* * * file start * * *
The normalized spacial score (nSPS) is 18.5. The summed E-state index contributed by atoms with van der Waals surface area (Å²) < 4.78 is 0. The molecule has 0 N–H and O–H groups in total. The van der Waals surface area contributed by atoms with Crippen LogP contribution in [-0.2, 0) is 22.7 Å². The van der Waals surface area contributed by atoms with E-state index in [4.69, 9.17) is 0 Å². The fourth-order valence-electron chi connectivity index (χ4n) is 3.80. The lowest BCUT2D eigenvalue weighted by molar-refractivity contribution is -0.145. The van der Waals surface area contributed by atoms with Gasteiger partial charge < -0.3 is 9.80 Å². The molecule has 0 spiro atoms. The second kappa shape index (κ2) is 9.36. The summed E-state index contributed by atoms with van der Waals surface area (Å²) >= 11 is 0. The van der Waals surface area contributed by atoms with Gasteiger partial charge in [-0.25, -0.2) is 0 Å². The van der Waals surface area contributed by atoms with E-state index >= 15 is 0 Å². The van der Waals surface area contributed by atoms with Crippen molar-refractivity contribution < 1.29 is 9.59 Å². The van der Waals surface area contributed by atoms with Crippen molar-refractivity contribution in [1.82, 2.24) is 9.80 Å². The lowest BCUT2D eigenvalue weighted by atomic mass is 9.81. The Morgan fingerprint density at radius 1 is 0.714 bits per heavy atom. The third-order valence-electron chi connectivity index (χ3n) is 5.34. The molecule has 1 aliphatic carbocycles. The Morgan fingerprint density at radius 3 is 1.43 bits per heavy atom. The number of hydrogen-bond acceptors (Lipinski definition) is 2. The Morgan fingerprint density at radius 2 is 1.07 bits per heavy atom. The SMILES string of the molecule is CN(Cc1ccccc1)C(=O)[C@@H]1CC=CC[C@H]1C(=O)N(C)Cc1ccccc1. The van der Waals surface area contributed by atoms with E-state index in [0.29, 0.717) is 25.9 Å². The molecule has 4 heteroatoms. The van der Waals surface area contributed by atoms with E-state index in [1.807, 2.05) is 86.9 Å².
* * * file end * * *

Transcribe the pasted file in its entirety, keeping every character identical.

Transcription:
The normalized spacial score (nSPS) is 18.5. The summed E-state index contributed by atoms with van der Waals surface area (Å²) < 4.78 is 0. The molecule has 0 N–H and O–H groups in total. The van der Waals surface area contributed by atoms with Crippen LogP contribution in [-0.2, 0) is 22.7 Å². The van der Waals surface area contributed by atoms with E-state index in [4.69, 9.17) is 0 Å². The fourth-order valence-electron chi connectivity index (χ4n) is 3.80. The lowest BCUT2D eigenvalue weighted by molar-refractivity contribution is -0.145. The van der Waals surface area contributed by atoms with Gasteiger partial charge < -0.3 is 9.80 Å². The molecule has 0 spiro atoms. The second kappa shape index (κ2) is 9.36. The summed E-state index contributed by atoms with van der Waals surface area (Å²) >= 11 is 0. The van der Waals surface area contributed by atoms with Gasteiger partial charge in [-0.25, -0.2) is 0 Å². The van der Waals surface area contributed by atoms with E-state index >= 15 is 0 Å². The van der Waals surface area contributed by atoms with Crippen molar-refractivity contribution < 1.29 is 9.59 Å². The van der Waals surface area contributed by atoms with Crippen molar-refractivity contribution in [1.82, 2.24) is 9.80 Å². The lowest BCUT2D eigenvalue weighted by atomic mass is 9.81. The Morgan fingerprint density at radius 1 is 0.714 bits per heavy atom. The third-order valence-electron chi connectivity index (χ3n) is 5.34. The molecule has 1 aliphatic carbocycles. The Morgan fingerprint density at radius 3 is 1.43 bits per heavy atom. The number of hydrogen-bond acceptors (Lipinski definition) is 2. The Morgan fingerprint density at radius 2 is 1.07 bits per heavy atom. The SMILES string of the molecule is CN(Cc1ccccc1)C(=O)[C@@H]1CC=CC[C@H]1C(=O)N(C)Cc1ccccc1. The van der Waals surface area contributed by atoms with E-state index in [0.29, 0.717) is 25.9 Å². The molecule has 4 heteroatoms. The van der Waals surface area contributed by atoms with E-state index in [1.807, 2.05) is 86.9 Å².